More than half of the world’s population–4.55 billion people–currently uses social media.[1] Of children in the U.S., 84% aged 13-18 and 38% aged 8-12 use social media.[2] We spend an average of 2 hours and 27 minutes each day on social media.[1] 

Whether we need it or not, it’s safe to say that social media isn’t going anywhere anytime soon.

In our recent webinar, “Addressing the effects of social media on kids,” we learned that 90% of the participants believe the overall impact of social media on their kids is negative. While many parents are concerned about their children’s use of social media and how it’s affecting their mental health, there are things we can do to protect them.

In this post, we will cover behaviors to watch for in a child who may be struggling due to effects from social media, as well as tips and resources to help in moderating their social media use.

Signs that social media may be negatively impacting a child​

In our webinar during Mental Health Month, 94% of participants expressed worry that social media is impacting their child. If you find yourself in a similar situation, trust your gut and watch for any of the following, which could be signs of an unhealthy relationship with social media.

  1. Isolation–Do you find that your child is spending a lot of time alone and on their phone, computer or other device? Are they avoiding in-person time with friends and family?
  2. Poor mood after exposure–Does your child seem happy or unhappy after they’ve been on social media? Try to get a sense of their mood during or just after social media use.
  3. Irritability or angry outbursts–Does their anger seem misplaced or are they exhibiting these behaviors for seemingly no reason?
  4. Doesn’t want to go to school–Does your child seem to dread going to school each day, or are they actively trying to get out of it? Talk to your child to get an understanding of why they may be avoiding school.
  5. Falling grades–Are you noticing bad test scores or falling report card grades? Pay close attention to negative grade fluctuations which could be a reflection of more than just how much studying and learning is taking place.
  6. Decreased interest in offline activities–Are they participating less in activities they have always enjoyed or showing little interest in new activities, such as sports, arts and crafts, and other hobbies?
  7. Headaches or upset stomach–Do they seem to have more frequent complaints about not feeling good? Reoccurring physical health conditions can manifest from stress and mental health challenges.
  8. Deteriorating mental health–Are you noticing that your child just doesn’t seem like their normal happy self? Talk to your children each day about their feelings and be cognizant of any signs of depression, anxiety or mood changes.

Helping your kids have a healthy relationship with social media

If you notice any of the above signs in your children, it may be a result of negative impacts from their use of social media. Set your kids up for success with these proactive tips and resources for when there may be a problem.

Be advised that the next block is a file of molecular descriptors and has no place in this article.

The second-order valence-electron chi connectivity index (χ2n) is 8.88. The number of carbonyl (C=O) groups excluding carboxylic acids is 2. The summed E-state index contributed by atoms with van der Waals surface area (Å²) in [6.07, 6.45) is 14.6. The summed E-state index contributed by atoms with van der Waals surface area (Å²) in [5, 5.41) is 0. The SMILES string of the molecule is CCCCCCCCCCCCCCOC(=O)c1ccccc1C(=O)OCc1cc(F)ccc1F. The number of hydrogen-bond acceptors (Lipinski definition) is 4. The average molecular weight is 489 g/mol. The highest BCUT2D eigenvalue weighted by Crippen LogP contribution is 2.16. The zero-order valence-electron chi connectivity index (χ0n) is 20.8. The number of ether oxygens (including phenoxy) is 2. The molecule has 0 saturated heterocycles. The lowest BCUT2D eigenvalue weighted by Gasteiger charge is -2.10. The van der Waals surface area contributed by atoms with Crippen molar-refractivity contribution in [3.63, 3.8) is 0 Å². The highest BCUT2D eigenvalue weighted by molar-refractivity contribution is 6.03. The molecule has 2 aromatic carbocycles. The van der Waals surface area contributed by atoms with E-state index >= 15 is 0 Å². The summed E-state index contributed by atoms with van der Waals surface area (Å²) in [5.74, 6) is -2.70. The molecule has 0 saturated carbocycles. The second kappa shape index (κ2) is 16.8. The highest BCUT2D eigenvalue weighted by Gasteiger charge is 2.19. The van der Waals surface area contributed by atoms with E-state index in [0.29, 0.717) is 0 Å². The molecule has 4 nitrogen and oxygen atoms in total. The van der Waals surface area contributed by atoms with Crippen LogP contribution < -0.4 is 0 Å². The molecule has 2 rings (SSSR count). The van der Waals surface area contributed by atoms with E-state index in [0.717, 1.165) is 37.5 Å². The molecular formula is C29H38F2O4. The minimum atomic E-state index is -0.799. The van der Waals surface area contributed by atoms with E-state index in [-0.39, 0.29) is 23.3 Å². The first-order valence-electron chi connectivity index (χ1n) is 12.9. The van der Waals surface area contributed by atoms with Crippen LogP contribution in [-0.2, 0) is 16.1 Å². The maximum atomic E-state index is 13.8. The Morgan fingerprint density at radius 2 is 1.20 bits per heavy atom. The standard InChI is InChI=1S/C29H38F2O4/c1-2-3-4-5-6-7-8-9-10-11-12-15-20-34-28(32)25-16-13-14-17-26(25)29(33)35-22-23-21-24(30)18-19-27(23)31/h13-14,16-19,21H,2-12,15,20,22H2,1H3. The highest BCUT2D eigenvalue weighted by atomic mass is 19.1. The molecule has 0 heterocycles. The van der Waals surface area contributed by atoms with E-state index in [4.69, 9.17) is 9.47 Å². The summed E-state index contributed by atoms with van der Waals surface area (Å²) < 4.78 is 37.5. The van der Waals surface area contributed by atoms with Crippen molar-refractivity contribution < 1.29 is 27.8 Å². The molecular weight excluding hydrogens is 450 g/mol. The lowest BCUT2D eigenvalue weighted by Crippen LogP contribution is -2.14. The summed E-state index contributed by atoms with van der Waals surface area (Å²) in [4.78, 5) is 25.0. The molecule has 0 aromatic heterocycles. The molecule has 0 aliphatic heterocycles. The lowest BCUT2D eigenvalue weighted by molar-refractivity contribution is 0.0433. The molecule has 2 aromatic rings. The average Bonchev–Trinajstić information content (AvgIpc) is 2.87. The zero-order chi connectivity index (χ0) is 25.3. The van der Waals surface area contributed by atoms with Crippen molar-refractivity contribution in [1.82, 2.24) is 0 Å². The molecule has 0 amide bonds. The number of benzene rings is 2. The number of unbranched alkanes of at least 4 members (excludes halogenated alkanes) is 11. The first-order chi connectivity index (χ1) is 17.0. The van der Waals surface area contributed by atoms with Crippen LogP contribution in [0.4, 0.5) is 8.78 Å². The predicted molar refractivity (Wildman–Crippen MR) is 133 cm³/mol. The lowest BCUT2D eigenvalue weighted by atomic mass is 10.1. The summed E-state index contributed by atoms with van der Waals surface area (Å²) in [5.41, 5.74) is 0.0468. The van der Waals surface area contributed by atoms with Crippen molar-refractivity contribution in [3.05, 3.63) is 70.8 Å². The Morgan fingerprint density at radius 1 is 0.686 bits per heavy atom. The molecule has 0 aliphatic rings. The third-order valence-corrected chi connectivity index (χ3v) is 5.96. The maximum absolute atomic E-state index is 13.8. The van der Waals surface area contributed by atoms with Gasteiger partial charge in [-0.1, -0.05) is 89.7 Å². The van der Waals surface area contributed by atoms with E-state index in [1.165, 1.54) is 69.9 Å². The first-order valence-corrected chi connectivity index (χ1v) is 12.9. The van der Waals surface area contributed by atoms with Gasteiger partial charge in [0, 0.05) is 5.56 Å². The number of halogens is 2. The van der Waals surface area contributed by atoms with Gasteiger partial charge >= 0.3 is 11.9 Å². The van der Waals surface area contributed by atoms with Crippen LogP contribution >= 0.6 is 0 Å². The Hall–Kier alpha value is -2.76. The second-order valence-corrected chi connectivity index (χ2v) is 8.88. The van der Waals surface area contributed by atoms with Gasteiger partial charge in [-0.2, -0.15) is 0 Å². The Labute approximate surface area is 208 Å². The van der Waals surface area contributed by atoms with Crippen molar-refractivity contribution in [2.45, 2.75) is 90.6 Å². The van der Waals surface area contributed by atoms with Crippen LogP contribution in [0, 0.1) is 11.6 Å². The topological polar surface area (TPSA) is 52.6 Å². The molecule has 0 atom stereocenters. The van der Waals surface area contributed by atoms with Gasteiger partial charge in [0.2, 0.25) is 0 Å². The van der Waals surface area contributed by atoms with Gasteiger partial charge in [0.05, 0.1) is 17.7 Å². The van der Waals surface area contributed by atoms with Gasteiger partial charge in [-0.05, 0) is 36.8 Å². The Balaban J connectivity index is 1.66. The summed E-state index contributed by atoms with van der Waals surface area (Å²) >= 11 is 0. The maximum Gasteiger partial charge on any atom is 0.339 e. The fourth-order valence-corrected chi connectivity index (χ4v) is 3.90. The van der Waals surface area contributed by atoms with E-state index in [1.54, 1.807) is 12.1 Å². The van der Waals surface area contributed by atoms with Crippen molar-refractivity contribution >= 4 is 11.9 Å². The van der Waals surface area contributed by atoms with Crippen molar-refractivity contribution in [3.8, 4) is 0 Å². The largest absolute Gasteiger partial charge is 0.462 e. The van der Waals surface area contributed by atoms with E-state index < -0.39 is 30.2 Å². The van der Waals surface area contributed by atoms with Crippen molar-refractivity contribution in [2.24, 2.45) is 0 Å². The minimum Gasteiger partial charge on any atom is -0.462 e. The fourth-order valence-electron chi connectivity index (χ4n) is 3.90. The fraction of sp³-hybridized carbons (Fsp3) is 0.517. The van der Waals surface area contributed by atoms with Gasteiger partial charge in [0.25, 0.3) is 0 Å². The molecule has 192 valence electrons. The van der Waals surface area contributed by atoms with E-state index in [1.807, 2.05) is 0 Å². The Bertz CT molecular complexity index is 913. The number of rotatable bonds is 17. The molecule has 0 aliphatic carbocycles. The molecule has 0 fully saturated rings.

1. Talk about the risks, traps and dangers and keep an open dialogue–It’s critical to help your kids understand the realities of social media. Talk with them about adult predators who pose as friends their age, how all of the happy pictures of friends and even strangers don’t show the whole picture, and how negative comments can be deeply hurtful and follow the person who posts them forever.
  2. Set up parental controls and monitor activity–Find helpful resources with these guides:
  1. Balance screentime and face-to-face time with family and friends​–Despite the negative impacts, there is also much positivity that can come from social media. While it may be easy to get sucked in, as social media is designed to do just that, it’s important to remind your kids about all that the real world and people around them have to offer.
  2. ​​Post and seek out positive content–Explain to your kids that we can all help to keep social media a positive place by being respectful in our comments and understanding of different perspectives. Help them understand that they should seek out social media interactions that make them feel good about themselves and provide a healthy sense of connection with others.
  3. Encourage good sleep​ and exerciseWe’re not usually at our most active when on social media. We must encourage our kids to keep up their physical activity, which will benefit their physical health and mood. A healthy sleep routine will also provide benefits for kids in all aspects of their lives, and it’s important not to let social media interfere with sleep.
  4. Utilize resources on cyberbullying:
  1. Model good behavior–Just like kids, parents and caregivers are susceptible to having an unhealthy relationship with social media. Remember these tips when balancing your own on- and off-screen time because your kids are watching.
  2. Seek professional help​ when needed–If you suspect that your child is struggling, reach out to their doctor or mental health professional for support and treatment options.

For many parents, today’s digital world is very different from the one in which they grew up. Navigate this ever-changing environment with your kids and keep an open dialogue about the realities of social media beyond the glitz and glamour that appears on the surface, as well as alternative sources for contentment, inspiration and social connection.

Learn more about social media and kids

Find the recording of our webinar, “Addressing the effects of social media on kids,” where I, along with other children’s behavioral health experts, address this important issue and answer audience questions here.

Additional webinar resources:

[1] Statusbrew, “100 social media statistics you must know in 2022 [+Infographic]”

[2] Common Sense Media, “The Common Sense Census: Media use by tweens and teens, 2021”